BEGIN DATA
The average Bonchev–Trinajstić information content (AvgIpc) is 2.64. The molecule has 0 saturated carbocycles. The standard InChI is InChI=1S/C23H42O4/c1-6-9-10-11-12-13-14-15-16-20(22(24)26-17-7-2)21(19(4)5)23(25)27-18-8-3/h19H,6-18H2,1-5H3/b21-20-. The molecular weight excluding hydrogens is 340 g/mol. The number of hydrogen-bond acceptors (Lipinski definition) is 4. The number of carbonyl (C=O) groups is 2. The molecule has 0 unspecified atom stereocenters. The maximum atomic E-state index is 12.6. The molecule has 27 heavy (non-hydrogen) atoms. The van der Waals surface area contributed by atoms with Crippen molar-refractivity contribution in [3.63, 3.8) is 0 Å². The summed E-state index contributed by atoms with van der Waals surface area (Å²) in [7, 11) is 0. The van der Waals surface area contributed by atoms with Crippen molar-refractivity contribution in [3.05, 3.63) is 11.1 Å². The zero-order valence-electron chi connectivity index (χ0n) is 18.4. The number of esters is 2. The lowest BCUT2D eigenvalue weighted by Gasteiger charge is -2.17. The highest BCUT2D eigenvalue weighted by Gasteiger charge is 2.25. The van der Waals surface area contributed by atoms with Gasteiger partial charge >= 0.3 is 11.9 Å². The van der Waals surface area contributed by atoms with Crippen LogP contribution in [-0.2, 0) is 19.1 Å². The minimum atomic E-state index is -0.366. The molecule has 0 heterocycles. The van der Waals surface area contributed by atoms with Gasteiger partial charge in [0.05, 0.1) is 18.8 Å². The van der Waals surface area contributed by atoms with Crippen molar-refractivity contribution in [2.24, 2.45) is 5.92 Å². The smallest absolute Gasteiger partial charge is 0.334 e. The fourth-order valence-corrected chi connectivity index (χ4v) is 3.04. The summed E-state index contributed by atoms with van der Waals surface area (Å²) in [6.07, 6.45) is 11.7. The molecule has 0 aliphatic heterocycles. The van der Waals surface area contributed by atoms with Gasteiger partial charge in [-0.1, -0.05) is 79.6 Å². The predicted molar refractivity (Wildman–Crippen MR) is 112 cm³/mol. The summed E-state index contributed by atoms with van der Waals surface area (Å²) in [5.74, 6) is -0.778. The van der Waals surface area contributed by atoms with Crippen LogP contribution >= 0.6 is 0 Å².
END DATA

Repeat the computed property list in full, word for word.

The average Bonchev–Trinajstić information content (AvgIpc) is 2.64. The molecule has 0 saturated carbocycles. The standard InChI is InChI=1S/C23H42O4/c1-6-9-10-11-12-13-14-15-16-20(22(24)26-17-7-2)21(19(4)5)23(25)27-18-8-3/h19H,6-18H2,1-5H3/b21-20-. The molecular weight excluding hydrogens is 340 g/mol. The number of hydrogen-bond acceptors (Lipinski definition) is 4. The number of carbonyl (C=O) groups is 2. The molecule has 0 unspecified atom stereocenters. The maximum atomic E-state index is 12.6. The molecule has 27 heavy (non-hydrogen) atoms. The van der Waals surface area contributed by atoms with Crippen molar-refractivity contribution in [3.63, 3.8) is 0 Å². The summed E-state index contributed by atoms with van der Waals surface area (Å²) in [7, 11) is 0. The van der Waals surface area contributed by atoms with Crippen molar-refractivity contribution in [3.05, 3.63) is 11.1 Å². The zero-order valence-electron chi connectivity index (χ0n) is 18.4. The number of esters is 2. The lowest BCUT2D eigenvalue weighted by Gasteiger charge is -2.17. The highest BCUT2D eigenvalue weighted by Gasteiger charge is 2.25. The van der Waals surface area contributed by atoms with Gasteiger partial charge >= 0.3 is 11.9 Å². The van der Waals surface area contributed by atoms with Crippen LogP contribution in [-0.2, 0) is 19.1 Å². The minimum atomic E-state index is -0.366. The molecule has 0 heterocycles. The van der Waals surface area contributed by atoms with Gasteiger partial charge in [0.05, 0.1) is 18.8 Å². The van der Waals surface area contributed by atoms with Crippen molar-refractivity contribution in [2.24, 2.45) is 5.92 Å². The smallest absolute Gasteiger partial charge is 0.334 e. The fourth-order valence-corrected chi connectivity index (χ4v) is 3.04. The summed E-state index contributed by atoms with van der Waals surface area (Å²) in [6.07, 6.45) is 11.7. The molecule has 0 aliphatic heterocycles. The van der Waals surface area contributed by atoms with Gasteiger partial charge in [-0.1, -0.05) is 79.6 Å². The predicted molar refractivity (Wildman–Crippen MR) is 112 cm³/mol. The summed E-state index contributed by atoms with van der Waals surface area (Å²) in [5.74, 6) is -0.778. The van der Waals surface area contributed by atoms with Crippen LogP contribution >= 0.6 is 0 Å².